To properly utilize the legs in the swing, you want to look at getting shorter and staying shorter. You see most great hitters when you draw a line over their head before they stride, by the time they get to stride landing, you’re gonna see distance between where they started, and where their head is at stride landing.
With the right swing and follow-through technique, you can add more power to your baseball swing. Most of the power will come from your hips and wrists, but try to transfer your weight smoothly forward as you swing. That way, you’ll generate power from your legs too.
The power of the swing is generated from the back heel coming off the ground and rotating, starting with the lower half, from the feet, to the legs, to the hips, to the torso, to the shoulders, to the arms, into the hands that deliver the bat.
Deflate the ball somewhat so that the bat does not bounce back as violently, then place it on the tee. Players should focus on swinging through contact as they hit the ball. This drill emphasizes strong contact and power through the zone. Many young players shy away from contact - this addresses that issue directly.
If a right handed hitter is fouling fastballs down the left field line then his timing is early. If he is fouling fastballs down the right field line then his timing is late. If the foul ball goes straight back his timing is good.
Baseball Hitting Mechanics – Stride and Swing Phases
The Swing Phase (1 – 5) begins as the front leg blocks at heel plant and the body begins to accelerate its rotation against a firm front side, ultimately ending at contact.
Separation (stage 3) is the portion of the baseball swing mechanics when we stride and separate the movement of our hands from our stride foot in order to create torque, in a strong balanced launch position. Separation is essential for bat speed, and bat speed directly translates into power and distance.
At 50 feet for 7-8-year olds, 60 feet for 9-10-year olds, and 60′ or 70′ for 11-12-year-olds depending on the league, this is a much shorter distance than the 90 foot distance that is standard for high school and up.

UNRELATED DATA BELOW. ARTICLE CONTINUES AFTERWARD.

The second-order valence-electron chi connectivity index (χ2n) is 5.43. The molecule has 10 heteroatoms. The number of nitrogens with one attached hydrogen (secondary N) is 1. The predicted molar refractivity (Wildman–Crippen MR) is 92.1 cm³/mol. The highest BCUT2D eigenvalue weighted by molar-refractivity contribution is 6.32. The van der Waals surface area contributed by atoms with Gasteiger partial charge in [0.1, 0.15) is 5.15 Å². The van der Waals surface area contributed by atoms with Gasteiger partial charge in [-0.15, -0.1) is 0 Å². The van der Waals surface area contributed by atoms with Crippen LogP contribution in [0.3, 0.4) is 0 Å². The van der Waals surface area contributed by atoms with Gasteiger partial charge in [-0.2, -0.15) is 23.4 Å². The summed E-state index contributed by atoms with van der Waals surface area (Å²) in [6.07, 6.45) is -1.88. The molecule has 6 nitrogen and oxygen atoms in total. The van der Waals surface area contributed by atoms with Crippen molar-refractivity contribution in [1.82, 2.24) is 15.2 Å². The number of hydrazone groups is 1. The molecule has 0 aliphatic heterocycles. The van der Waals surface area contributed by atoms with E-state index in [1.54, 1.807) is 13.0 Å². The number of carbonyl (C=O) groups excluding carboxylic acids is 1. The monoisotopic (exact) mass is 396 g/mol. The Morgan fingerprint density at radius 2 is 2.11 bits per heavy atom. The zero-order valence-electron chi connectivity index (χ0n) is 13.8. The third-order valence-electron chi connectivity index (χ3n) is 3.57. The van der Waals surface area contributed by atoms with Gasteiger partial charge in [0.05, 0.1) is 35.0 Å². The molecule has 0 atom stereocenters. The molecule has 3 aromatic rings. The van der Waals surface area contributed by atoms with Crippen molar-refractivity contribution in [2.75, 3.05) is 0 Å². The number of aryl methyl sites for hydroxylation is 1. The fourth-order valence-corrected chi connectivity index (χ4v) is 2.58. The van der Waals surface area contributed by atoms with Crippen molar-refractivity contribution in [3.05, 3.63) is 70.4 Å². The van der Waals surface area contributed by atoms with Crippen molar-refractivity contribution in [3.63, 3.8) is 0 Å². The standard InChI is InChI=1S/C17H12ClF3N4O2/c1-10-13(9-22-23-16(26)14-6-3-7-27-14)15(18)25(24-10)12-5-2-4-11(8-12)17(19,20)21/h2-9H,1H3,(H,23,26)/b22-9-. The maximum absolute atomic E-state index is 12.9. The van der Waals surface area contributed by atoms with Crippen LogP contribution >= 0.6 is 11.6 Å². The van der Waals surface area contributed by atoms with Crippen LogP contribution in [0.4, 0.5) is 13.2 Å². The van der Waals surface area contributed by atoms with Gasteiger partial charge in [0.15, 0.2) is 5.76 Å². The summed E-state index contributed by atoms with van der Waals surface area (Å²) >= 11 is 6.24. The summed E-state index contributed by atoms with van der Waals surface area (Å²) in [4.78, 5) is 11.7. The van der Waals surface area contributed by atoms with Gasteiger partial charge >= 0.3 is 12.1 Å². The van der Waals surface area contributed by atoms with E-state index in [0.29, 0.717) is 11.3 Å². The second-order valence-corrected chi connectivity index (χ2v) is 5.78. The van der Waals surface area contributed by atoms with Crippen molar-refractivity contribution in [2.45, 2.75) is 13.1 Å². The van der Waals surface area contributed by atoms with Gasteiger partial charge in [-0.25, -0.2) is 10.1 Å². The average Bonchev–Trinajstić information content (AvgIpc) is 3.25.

We are using similar muscles that we used in the swing such as the hip flexors, hip rotators, rotator cuff musculature, deltoids, lats, and wrist pronators, pectoral muscles, quads, glutes, hamstrings, and the muscles responsible for flexion in your back.
The shoulders, forearms, and wrists generate the majority of power that is needed for a baseball bat swing. While the biceps and triceps do play a certain role, and you want to train those a little bit just to avoid an imbalance, your arm workouts should be focused on the shoulders, forearms, and wrists.
Here are the top 8 baseball exercises you can do to increase your hitting power.- Hex Bar Dead Lift. The dead lift is a staple for building overall size and strength.
Pull up/Seated Pull Down.
Hanging Toes to Bar.
Get in the weight room
As I mentioned earlier, strength doesn’t necessarily turn into homeruns, but coupled with quality hitting mechanics it will help with your distance. When you are stronger you will be able to hit through the baseball without the bat slowing down too much at contact.
The best way to hit home runs is to keep practicing. You need to work hard to get used to different pitches, hone your mechanics, and build strength with the bat. Practice makes perfect, so take as many chances you can to hit pitches.